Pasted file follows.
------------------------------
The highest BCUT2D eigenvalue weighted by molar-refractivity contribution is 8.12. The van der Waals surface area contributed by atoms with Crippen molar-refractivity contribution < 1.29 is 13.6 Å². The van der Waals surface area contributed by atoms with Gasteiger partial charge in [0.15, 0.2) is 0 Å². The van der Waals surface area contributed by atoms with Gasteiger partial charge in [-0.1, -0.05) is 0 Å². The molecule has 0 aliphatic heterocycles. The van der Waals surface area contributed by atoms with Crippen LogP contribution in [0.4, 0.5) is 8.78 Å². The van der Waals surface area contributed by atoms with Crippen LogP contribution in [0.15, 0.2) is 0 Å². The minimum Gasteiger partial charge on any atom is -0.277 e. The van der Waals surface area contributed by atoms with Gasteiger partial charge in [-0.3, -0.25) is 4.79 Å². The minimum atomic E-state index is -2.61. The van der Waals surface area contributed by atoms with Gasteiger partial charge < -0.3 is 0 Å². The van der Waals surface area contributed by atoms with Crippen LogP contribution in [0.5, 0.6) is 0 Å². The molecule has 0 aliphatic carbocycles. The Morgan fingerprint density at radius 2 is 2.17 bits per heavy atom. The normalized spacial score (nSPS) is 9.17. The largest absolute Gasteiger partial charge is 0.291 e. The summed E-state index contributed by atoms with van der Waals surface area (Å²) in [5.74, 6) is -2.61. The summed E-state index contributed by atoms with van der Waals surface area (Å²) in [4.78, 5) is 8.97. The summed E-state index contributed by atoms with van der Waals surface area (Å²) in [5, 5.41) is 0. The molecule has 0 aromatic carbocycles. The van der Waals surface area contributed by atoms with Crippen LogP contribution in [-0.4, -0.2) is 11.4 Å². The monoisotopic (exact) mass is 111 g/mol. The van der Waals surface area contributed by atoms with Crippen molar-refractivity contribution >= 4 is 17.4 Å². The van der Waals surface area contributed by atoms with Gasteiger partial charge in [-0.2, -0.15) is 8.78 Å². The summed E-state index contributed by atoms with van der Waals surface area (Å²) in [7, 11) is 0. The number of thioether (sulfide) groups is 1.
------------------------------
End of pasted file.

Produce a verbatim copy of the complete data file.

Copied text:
The highest BCUT2D eigenvalue weighted by molar-refractivity contribution is 8.12. The van der Waals surface area contributed by atoms with Crippen molar-refractivity contribution < 1.29 is 13.6 Å². The van der Waals surface area contributed by atoms with Gasteiger partial charge in [0.15, 0.2) is 0 Å². The van der Waals surface area contributed by atoms with Gasteiger partial charge in [-0.1, -0.05) is 0 Å². The molecule has 0 aliphatic heterocycles. The van der Waals surface area contributed by atoms with Crippen LogP contribution in [0.4, 0.5) is 8.78 Å². The van der Waals surface area contributed by atoms with Crippen LogP contribution in [0.15, 0.2) is 0 Å². The minimum Gasteiger partial charge on any atom is -0.277 e. The van der Waals surface area contributed by atoms with Gasteiger partial charge in [-0.3, -0.25) is 4.79 Å². The minimum atomic E-state index is -2.61. The van der Waals surface area contributed by atoms with Gasteiger partial charge < -0.3 is 0 Å². The van der Waals surface area contributed by atoms with Crippen LogP contribution in [0.5, 0.6) is 0 Å². The molecule has 0 aliphatic carbocycles. The Morgan fingerprint density at radius 2 is 2.17 bits per heavy atom. The normalized spacial score (nSPS) is 9.17. The largest absolute Gasteiger partial charge is 0.291 e. The summed E-state index contributed by atoms with van der Waals surface area (Å²) in [5.74, 6) is -2.61. The summed E-state index contributed by atoms with van der Waals surface area (Å²) in [4.78, 5) is 8.97. The summed E-state index contributed by atoms with van der Waals surface area (Å²) in [5, 5.41) is 0. The molecule has 0 aromatic carbocycles. The van der Waals surface area contributed by atoms with Crippen LogP contribution in [-0.4, -0.2) is 11.4 Å². The monoisotopic (exact) mass is 111 g/mol. The van der Waals surface area contributed by atoms with Crippen molar-refractivity contribution >= 4 is 17.4 Å². The van der Waals surface area contributed by atoms with Gasteiger partial charge in [-0.2, -0.15) is 8.78 Å². The summed E-state index contributed by atoms with van der Waals surface area (Å²) in [7, 11) is 0. The number of thioether (sulfide) groups is 1.